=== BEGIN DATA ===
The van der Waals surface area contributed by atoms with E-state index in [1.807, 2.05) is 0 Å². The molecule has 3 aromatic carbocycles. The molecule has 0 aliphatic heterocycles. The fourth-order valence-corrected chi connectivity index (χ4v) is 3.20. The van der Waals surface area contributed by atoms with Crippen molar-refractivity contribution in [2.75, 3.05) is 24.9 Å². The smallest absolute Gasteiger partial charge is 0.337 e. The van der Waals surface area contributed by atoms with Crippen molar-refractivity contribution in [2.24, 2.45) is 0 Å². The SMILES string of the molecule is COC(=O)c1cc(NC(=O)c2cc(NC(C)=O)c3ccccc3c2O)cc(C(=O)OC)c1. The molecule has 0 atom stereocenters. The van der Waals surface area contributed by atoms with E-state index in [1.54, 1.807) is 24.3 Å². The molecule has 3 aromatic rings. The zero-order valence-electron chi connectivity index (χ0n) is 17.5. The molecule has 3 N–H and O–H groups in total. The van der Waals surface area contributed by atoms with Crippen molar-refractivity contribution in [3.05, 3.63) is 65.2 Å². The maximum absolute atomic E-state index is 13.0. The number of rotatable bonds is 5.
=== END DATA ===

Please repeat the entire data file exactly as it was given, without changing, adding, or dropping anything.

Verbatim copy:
The van der Waals surface area contributed by atoms with E-state index in [1.807, 2.05) is 0 Å². The molecule has 3 aromatic carbocycles. The molecule has 0 aliphatic heterocycles. The fourth-order valence-corrected chi connectivity index (χ4v) is 3.20. The van der Waals surface area contributed by atoms with Crippen molar-refractivity contribution in [2.75, 3.05) is 24.9 Å². The smallest absolute Gasteiger partial charge is 0.337 e. The van der Waals surface area contributed by atoms with Crippen molar-refractivity contribution in [2.24, 2.45) is 0 Å². The SMILES string of the molecule is COC(=O)c1cc(NC(=O)c2cc(NC(C)=O)c3ccccc3c2O)cc(C(=O)OC)c1. The molecule has 0 atom stereocenters. The van der Waals surface area contributed by atoms with E-state index in [1.54, 1.807) is 24.3 Å². The molecule has 3 aromatic rings. The zero-order valence-electron chi connectivity index (χ0n) is 17.5. The molecule has 3 N–H and O–H groups in total. The van der Waals surface area contributed by atoms with Crippen molar-refractivity contribution in [3.05, 3.63) is 65.2 Å². The maximum absolute atomic E-state index is 13.0. The number of rotatable bonds is 5.